World Sleep Day Today: Beware of sleep disorder
12:00 AM, March 15, 2019 / LAST MODIFIED: 02:39 AM, March 15, 2019

World Sleep Day Today: Beware of sleep disorder

A Bangladeshi research published in a US-based journal found prevalence of heart disease, hypertension and diabetes among the people with sleeping disorders.

The research findings were revealed based on the responses of a survey conducted on some 12,338 adults across Bangladesh.

The research also found that snoring during sleep is significantly associated with chronic disease in Bangladeshi adult population.

Today is World Sleep Day. The annual event is organised by the World Sleep Day Committee of World Sleep Society that aims to lessen the burden of sleep-related problems.

The research, carried out by Brac's research and evaluation division, was published in Sleep Health journal of the National Sleep Foundation in 2018.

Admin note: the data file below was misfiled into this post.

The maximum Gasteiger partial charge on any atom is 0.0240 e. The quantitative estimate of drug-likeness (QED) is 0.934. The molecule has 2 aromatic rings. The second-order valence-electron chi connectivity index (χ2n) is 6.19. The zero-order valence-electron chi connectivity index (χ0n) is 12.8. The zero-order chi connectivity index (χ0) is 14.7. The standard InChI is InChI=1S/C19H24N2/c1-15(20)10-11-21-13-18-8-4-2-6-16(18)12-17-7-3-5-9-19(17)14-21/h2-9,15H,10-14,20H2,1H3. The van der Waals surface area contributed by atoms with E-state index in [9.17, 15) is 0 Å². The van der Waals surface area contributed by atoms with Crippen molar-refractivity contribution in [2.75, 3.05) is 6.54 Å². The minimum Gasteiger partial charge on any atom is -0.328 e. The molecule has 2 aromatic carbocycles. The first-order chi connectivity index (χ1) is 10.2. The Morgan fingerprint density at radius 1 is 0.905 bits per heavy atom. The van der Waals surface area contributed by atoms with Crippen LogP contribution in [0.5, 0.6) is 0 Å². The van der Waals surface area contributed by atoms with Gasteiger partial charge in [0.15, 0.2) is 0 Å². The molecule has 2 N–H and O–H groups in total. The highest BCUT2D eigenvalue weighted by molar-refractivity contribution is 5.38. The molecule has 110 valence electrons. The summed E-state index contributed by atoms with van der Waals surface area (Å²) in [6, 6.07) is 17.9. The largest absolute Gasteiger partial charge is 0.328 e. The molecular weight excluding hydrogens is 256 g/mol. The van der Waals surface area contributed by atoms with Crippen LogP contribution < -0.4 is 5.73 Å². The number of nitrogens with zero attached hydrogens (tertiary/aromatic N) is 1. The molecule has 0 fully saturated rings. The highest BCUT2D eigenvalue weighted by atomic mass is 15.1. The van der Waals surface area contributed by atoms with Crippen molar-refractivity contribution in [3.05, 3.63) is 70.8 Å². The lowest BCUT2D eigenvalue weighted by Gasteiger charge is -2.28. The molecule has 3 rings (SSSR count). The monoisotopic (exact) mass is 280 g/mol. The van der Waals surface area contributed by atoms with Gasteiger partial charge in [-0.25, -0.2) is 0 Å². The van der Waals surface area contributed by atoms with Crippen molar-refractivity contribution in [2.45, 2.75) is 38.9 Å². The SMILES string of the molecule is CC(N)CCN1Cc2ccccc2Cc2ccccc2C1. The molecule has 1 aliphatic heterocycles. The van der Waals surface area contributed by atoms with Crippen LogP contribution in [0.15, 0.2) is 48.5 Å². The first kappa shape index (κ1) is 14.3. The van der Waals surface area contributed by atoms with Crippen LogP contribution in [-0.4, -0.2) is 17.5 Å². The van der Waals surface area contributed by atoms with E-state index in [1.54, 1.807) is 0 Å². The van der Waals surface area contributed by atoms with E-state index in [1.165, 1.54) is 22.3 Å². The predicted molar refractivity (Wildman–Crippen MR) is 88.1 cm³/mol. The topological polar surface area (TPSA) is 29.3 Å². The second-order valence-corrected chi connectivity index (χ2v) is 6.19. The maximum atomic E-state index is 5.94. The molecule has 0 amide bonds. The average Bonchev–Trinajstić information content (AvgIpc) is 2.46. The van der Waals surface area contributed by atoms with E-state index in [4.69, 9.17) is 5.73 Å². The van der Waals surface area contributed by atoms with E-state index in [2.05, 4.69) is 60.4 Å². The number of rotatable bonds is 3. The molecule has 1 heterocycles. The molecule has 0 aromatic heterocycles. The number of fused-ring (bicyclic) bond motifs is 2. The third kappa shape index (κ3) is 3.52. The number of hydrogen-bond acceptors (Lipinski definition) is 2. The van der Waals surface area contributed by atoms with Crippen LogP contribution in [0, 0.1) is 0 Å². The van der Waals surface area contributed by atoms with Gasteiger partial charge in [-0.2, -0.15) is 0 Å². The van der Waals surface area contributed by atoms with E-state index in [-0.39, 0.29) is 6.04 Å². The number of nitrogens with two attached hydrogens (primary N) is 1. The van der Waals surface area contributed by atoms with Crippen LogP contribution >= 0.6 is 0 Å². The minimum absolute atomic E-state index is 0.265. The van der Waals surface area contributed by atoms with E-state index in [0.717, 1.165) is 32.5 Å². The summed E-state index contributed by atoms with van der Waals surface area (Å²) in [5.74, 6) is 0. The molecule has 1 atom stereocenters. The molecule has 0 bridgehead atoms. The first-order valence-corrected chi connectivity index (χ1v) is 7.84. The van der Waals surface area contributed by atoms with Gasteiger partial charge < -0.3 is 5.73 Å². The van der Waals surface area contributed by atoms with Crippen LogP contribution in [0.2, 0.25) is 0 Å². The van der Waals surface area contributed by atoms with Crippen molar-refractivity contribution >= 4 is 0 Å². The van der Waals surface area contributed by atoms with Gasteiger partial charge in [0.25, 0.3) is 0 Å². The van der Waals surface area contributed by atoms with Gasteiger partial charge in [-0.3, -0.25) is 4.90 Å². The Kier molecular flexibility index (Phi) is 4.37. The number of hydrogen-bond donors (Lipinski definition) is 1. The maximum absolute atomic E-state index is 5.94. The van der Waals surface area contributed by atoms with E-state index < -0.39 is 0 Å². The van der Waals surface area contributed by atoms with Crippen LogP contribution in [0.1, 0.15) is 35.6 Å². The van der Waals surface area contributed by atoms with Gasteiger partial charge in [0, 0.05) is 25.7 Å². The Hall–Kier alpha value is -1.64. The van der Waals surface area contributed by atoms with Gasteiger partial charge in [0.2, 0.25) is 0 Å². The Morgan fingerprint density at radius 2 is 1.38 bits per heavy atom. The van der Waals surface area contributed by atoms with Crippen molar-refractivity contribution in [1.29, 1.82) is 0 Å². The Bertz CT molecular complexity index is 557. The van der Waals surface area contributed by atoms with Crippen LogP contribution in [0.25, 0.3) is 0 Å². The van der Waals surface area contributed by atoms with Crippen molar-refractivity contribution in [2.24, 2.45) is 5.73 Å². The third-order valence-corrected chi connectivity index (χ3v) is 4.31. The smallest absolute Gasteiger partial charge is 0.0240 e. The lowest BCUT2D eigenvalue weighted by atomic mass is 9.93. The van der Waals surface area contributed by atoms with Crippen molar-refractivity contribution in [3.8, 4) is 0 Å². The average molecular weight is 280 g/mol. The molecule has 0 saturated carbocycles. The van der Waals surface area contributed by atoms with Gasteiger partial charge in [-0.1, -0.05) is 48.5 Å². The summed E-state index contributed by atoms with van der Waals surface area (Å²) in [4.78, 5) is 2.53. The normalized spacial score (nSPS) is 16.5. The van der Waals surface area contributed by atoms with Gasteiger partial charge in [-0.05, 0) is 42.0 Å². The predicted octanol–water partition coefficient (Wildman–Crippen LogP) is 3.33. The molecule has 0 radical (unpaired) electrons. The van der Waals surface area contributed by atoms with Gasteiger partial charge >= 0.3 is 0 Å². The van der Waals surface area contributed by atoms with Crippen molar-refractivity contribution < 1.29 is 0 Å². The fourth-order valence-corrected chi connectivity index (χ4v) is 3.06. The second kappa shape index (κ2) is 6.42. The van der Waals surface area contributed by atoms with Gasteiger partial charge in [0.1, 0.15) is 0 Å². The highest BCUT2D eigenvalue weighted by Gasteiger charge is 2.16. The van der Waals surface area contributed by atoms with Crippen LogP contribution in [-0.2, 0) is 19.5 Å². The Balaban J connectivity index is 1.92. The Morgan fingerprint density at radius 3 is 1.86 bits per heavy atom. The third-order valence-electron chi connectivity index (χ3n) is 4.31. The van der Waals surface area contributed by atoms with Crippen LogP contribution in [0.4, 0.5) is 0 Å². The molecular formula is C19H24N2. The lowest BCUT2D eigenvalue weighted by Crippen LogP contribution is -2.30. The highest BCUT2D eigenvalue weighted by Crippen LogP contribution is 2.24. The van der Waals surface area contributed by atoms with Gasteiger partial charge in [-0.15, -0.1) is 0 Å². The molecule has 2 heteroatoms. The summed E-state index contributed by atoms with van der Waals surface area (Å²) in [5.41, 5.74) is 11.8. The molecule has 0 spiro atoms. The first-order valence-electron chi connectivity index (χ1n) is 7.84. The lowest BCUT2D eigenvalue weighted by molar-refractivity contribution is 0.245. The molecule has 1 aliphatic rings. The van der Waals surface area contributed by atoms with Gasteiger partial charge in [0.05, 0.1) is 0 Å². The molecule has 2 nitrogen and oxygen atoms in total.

“Despite the relationship was not causal, there is a clearly established link between sleep duration and snoring with non-communicable diseases in Bangladesh,” Dr Fakir Yunus, lead author of the article told The Daily Star.

The article reads, “Although several known risk factors for chronic disease have already been identified, snoring during sleep may be regarded as a 'next-generation' global health problem in Bangladesh and elsewhere.”

The authors said, “Snoring is considered a form of sleep-disordered breathing that leads to an inability to initiate or maintain good quality sleep, especially when associated with nocturnal oxygen desaturation or upper airway obstruction.”

The study also showed that shorter sleep duration affects human memory and the immune system, and in particular, inadequate sleep duration (less than 6 hours) is significantly associated with a higher risk of chronic conditions such as obesity, diabetes, hypertension, coronary heart disease (CHD), ischemic heart disease, and mental health disorders.

Furthermore, the article read, a long sleep duration (more than 8 hours) is associated with obesity, hypertension, CHD, and impaired physical and psychological well-being.

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